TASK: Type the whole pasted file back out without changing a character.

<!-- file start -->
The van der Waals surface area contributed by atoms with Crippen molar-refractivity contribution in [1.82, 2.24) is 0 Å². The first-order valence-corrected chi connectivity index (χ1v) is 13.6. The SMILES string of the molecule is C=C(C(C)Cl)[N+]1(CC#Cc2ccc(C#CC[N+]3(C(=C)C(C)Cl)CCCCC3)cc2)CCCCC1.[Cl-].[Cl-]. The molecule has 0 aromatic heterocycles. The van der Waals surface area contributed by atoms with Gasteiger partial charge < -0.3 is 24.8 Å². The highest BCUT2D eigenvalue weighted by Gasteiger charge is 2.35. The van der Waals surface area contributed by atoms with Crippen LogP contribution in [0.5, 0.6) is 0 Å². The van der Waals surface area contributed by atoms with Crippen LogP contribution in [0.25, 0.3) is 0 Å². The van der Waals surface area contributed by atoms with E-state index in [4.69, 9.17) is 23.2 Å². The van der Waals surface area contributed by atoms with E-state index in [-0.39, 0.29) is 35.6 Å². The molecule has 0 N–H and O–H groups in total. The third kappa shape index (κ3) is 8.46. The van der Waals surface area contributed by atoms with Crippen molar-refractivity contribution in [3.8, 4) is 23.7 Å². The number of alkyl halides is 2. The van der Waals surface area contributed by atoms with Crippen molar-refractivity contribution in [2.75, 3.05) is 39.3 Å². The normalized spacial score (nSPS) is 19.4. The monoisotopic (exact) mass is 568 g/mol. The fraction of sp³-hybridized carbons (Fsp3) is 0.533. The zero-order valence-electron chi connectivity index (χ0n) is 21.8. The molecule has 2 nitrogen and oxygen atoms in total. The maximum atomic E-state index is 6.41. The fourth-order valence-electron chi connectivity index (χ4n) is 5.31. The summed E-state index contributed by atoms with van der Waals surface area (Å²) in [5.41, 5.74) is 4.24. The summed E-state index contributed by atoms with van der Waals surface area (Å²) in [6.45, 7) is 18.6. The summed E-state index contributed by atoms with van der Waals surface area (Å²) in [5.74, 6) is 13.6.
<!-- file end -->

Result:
The van der Waals surface area contributed by atoms with Crippen molar-refractivity contribution in [1.82, 2.24) is 0 Å². The first-order valence-corrected chi connectivity index (χ1v) is 13.6. The SMILES string of the molecule is C=C(C(C)Cl)[N+]1(CC#Cc2ccc(C#CC[N+]3(C(=C)C(C)Cl)CCCCC3)cc2)CCCCC1.[Cl-].[Cl-]. The molecule has 0 aromatic heterocycles. The van der Waals surface area contributed by atoms with Gasteiger partial charge < -0.3 is 24.8 Å². The highest BCUT2D eigenvalue weighted by Gasteiger charge is 2.35. The van der Waals surface area contributed by atoms with Crippen LogP contribution in [0.5, 0.6) is 0 Å². The van der Waals surface area contributed by atoms with Crippen LogP contribution in [0.25, 0.3) is 0 Å². The van der Waals surface area contributed by atoms with E-state index in [4.69, 9.17) is 23.2 Å². The van der Waals surface area contributed by atoms with E-state index in [-0.39, 0.29) is 35.6 Å². The molecule has 0 N–H and O–H groups in total. The third kappa shape index (κ3) is 8.46. The van der Waals surface area contributed by atoms with Crippen molar-refractivity contribution in [3.8, 4) is 23.7 Å². The number of alkyl halides is 2. The van der Waals surface area contributed by atoms with Crippen molar-refractivity contribution in [2.75, 3.05) is 39.3 Å². The normalized spacial score (nSPS) is 19.4. The monoisotopic (exact) mass is 568 g/mol. The fraction of sp³-hybridized carbons (Fsp3) is 0.533. The zero-order valence-electron chi connectivity index (χ0n) is 21.8. The molecule has 2 nitrogen and oxygen atoms in total. The maximum atomic E-state index is 6.41. The fourth-order valence-electron chi connectivity index (χ4n) is 5.31. The summed E-state index contributed by atoms with van der Waals surface area (Å²) in [5.41, 5.74) is 4.24. The summed E-state index contributed by atoms with van der Waals surface area (Å²) in [6.45, 7) is 18.6. The summed E-state index contributed by atoms with van der Waals surface area (Å²) in [5.74, 6) is 13.6.